Sky and Now TV customers are set to lose access to all 12 Discovery channels from Tuesday (31 January 2017) owing to an ongoing price dispute. Both companies have claimed the other is making unreasonable offers for Discovery's content, including the Animal Planet, Discovery Science and Eurosport channels.
Discovery has claimed that Sky is refusing to pay what it calls a "fair price" for its portfolio of channels, and added that it is paid less by Sky for its content than it was 10 years ago. Discovery has also asked for "a few extra pennies per year" for the channels, which Sky has refused.
Sky, meanwhile, has claimed that Discovery has demanded close to £1bn ($1.2bn) to carry its channels, which it says are losing viewers. It also said that it is Discovery that has threatened to remove its channels from the platform as opposed to Sky removing them.
A Sky spokesperson told Reuters that Discovery's demands were "completely unrealistic" and that the company had therefore decided not to renew its contract with the media company. "We have been overpaying Discovery for years and are not going to any more," they said.
Discovery has now launched an online campaign intended to gain support from its 5.5m weekly Sky viewers in the UK, which encourages customers to contact the broadcaster and appeal against its decision.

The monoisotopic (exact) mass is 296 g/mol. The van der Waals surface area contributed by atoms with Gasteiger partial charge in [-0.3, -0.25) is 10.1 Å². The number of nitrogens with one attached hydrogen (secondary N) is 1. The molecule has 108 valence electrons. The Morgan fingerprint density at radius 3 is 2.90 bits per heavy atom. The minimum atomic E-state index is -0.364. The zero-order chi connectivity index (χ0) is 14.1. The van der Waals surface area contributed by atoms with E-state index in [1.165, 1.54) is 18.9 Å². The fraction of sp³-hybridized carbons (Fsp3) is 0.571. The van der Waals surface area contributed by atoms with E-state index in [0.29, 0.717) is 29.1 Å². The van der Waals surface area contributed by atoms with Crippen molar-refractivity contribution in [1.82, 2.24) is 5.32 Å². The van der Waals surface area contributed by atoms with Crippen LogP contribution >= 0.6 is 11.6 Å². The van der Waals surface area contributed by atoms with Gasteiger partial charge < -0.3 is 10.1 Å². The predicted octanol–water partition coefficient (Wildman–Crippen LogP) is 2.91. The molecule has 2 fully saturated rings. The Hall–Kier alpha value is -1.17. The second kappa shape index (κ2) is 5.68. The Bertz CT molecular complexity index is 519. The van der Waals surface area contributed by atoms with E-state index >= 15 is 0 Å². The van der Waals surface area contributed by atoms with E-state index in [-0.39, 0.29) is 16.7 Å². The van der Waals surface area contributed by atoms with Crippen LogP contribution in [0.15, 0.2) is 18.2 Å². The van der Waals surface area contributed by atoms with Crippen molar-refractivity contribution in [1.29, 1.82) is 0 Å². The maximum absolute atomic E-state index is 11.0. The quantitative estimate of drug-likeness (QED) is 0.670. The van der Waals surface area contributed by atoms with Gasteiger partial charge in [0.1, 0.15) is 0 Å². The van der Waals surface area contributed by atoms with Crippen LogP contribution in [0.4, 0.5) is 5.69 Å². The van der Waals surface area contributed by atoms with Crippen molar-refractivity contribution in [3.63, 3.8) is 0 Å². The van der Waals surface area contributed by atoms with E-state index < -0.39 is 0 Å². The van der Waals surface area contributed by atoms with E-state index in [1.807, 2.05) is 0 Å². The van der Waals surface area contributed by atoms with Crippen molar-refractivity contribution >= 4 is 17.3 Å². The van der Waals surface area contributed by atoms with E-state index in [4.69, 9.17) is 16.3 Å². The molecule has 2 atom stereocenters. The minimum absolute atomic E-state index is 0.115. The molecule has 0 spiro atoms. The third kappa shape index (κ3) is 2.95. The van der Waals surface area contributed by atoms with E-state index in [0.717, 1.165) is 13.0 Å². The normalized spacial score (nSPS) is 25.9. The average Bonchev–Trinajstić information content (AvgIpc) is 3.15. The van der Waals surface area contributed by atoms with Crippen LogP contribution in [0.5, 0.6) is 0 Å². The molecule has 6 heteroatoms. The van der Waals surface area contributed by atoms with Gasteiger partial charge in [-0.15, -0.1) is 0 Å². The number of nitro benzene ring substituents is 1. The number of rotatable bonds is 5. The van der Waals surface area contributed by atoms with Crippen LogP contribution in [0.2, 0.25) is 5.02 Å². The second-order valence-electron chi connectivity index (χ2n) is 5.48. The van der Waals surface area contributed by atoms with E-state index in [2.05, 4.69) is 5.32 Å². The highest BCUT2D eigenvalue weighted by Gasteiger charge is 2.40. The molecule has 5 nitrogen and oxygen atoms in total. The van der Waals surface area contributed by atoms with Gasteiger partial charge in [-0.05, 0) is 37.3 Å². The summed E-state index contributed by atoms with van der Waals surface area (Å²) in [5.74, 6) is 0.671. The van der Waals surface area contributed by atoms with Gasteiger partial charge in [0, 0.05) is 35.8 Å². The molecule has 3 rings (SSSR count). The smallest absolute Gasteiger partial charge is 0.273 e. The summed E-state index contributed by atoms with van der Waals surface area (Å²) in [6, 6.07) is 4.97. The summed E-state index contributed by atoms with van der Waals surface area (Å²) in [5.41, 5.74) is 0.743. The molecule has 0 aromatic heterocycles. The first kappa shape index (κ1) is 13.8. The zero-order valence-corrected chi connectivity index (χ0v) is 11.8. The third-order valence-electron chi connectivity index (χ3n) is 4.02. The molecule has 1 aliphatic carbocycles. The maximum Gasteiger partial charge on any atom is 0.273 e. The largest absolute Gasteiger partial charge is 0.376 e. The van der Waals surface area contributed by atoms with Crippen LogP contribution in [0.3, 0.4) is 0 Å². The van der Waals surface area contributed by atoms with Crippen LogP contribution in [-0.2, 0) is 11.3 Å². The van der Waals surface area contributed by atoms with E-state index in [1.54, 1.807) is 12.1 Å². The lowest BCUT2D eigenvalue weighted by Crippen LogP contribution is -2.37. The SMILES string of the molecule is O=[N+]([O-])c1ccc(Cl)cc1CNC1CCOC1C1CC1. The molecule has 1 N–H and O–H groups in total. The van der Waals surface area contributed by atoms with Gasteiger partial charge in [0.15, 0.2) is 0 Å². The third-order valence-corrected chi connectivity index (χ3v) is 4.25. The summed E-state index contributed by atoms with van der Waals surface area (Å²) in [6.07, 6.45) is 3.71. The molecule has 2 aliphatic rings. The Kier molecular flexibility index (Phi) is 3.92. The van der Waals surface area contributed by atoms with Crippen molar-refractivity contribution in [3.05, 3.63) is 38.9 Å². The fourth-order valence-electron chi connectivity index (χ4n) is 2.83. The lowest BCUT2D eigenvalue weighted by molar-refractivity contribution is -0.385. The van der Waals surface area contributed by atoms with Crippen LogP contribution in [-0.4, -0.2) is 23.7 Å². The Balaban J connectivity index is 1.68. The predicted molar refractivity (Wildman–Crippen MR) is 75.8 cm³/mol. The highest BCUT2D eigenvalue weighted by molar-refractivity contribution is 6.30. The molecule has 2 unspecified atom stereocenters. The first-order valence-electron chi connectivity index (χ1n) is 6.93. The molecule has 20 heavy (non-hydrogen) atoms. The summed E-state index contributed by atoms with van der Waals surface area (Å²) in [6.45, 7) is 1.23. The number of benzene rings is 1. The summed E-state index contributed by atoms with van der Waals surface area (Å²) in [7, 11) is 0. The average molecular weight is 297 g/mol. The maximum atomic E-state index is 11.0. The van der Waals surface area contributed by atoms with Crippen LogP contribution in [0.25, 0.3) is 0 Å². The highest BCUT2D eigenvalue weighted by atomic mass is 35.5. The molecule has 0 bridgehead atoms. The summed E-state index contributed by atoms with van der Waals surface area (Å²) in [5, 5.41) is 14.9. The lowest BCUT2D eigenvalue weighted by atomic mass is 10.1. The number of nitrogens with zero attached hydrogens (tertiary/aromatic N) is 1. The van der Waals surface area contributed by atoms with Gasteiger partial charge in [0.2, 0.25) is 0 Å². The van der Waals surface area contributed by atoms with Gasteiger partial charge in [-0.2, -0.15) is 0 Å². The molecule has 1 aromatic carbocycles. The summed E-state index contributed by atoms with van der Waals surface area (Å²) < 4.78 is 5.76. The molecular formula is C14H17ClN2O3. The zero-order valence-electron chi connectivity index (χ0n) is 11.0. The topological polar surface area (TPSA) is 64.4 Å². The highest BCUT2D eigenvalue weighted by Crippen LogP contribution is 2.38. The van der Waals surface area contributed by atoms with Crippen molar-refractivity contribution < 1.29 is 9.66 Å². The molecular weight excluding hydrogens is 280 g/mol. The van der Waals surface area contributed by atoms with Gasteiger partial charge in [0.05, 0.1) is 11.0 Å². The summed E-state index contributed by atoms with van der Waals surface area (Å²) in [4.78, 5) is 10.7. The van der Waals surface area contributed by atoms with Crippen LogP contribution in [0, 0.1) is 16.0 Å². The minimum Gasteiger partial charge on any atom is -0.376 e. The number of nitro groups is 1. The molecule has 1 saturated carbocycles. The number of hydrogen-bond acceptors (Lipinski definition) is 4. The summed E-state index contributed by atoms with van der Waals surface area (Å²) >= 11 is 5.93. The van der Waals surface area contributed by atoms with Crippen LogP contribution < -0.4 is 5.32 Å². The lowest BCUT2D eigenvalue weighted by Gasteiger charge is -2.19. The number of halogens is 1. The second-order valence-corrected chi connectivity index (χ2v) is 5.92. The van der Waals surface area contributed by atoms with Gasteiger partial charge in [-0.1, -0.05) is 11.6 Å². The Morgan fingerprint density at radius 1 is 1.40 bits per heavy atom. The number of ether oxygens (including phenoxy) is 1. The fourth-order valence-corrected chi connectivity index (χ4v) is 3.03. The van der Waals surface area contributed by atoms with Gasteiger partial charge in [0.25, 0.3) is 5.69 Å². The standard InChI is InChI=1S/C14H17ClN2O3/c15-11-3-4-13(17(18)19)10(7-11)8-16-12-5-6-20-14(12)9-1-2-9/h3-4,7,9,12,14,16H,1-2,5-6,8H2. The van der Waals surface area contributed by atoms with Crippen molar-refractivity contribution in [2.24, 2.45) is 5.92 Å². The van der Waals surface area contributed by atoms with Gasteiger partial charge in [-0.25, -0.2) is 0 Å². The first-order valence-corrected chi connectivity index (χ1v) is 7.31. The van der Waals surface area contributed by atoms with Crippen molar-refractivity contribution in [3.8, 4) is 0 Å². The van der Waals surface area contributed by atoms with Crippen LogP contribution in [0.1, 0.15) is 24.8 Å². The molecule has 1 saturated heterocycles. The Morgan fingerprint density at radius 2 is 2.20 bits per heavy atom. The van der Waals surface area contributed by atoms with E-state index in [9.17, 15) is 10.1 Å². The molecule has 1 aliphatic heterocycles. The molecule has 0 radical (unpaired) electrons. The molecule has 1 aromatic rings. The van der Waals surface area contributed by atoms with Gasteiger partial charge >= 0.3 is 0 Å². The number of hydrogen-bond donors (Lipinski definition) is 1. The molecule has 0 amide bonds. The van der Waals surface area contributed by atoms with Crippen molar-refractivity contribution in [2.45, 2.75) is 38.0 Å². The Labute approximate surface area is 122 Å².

The company said in a statement: "Our fans are among the most loyal in TV and we have invested significantly to bring world-class channels and content to the UK for nearly 30 years... All we ask is that Sky pays a fair value for the shows and channels that you love."
Sky insists that it never left the negotiating table, and that Discovery turned down alternative solutions that could have kept its channels on the platform – for example, a free-to-air model with advertising funding or with its own subscription.
"If Discovery don't want their channels to disappear, as their public campaign suggests, they could have made an arrangement to stay on Sky," the company said in a statement.
It also said that "every penny" it saves from Discovery's departure would be spent "on more and better content" for customers.